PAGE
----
“It’s still a meme-driven market, but many of the memes are reflecting – dare I say – fundamentals,” Selkis wrote.
5. Venture capital becomes permanent capital
“The amount of capital that has flooded into crypto this year is mind-boggling,” the CEO said.
He also noted that some of the crypto investment funds that exist – such as Multicoin Capital – may be among the best-performing investment firms in history, with many of these firms now managing billions of US dollars.
“Large capital allocators are continuing to move up the risk curve amidst a negative interest rate backdrop, and most simply cannot afford to ignore crypto anymore,” Selkis further added.
He went on to explain that this larger presence of institutional investors will likely mean that the market can avoid crashes like the ones it experienced from 2014 to 2015 and 2018 to 2019.
“Capital may trickle down to higher beta, emerging tokens, but when it cycles back up, it often doesn’t cycle out (except for taxes). Instead, it stops at BTC or ETH or SOL or the crypto ‘blue chips’,” Selkis said.
6. How high can the market go?
On the question of how high the crypto market can go before a bear market arrives, Selkis suggested that readers should keep an eye on the so-called market value to realized value (MVRV) ratio for bitcoin.
“If you aren’t a HODLer, and can’t stomach four year bear markets, then whenever MVRV hits 3 tends to be a good time to take gains,” he wrote, also adding that a historically good time to buy has been when the same ratio hits 1.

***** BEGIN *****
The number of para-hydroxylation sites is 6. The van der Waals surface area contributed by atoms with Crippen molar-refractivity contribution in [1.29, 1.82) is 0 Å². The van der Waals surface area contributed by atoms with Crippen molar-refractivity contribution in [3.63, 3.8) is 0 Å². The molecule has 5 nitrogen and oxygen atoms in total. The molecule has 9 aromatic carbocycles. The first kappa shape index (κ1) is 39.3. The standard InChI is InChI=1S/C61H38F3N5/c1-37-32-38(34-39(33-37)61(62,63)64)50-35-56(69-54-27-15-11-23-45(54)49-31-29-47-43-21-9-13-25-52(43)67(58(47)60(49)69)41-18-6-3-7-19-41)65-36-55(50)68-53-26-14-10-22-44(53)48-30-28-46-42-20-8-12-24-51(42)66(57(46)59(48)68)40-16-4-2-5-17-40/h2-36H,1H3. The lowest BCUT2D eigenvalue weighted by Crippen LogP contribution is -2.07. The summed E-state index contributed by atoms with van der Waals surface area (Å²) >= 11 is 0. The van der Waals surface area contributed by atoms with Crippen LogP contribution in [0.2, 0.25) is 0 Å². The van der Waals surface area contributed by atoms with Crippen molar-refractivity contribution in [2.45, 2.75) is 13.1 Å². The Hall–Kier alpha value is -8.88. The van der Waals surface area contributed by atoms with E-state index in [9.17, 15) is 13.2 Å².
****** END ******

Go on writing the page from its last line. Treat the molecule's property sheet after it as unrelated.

“If history were to repeat itself, what’s that mean in dollar terms? Hitting a MVRV of 3 again this year would take us to the USD 100,000-125,000 range. Not bad,” the Messari CEO said.
7. Surviving winter
On how to survive the infamous crypto winters, Selkis made it clear that this is one of the hardest things for many people in crypto. “Many will lose faith and won’t be able to stomach the soul-crushing multi-year grind lower that is a crypto winter,” he said.
In order to be better prepared to survive, however, Selkis offered three pieces of advice:
- Don’t use leverage, as crypto is already volatile enough,
- Plan ahead for tax season to avoid any unpleasant surprises,
- Do not try to short the market.
8. Greater access for investing public
As the eighth point on his list, Selkis touched on the fact that the public listing of Coinbase, as well as the launch of the first bitcoin futures-backed exchange-traded funds (ETFs) in the US earlier this fall, has essentially been free marketing for the crypto space.
Importantly, this has reached a segment of the population that likely wouldn’t learn about it otherwise, the CEO wrote.
Lastly in his list of investment themes for the crypto market, Ryan Selkis wrote that crypto trading in particular tends to be “social and memetic.”
“Just look at how quickly retail traders “ape” into new projects backed by some of the industry’s most successful investors,” Selkis wrote, reminding readers that capital is “highly fluid,” and that it chases momentum as it shifts from one sector of the market to the next.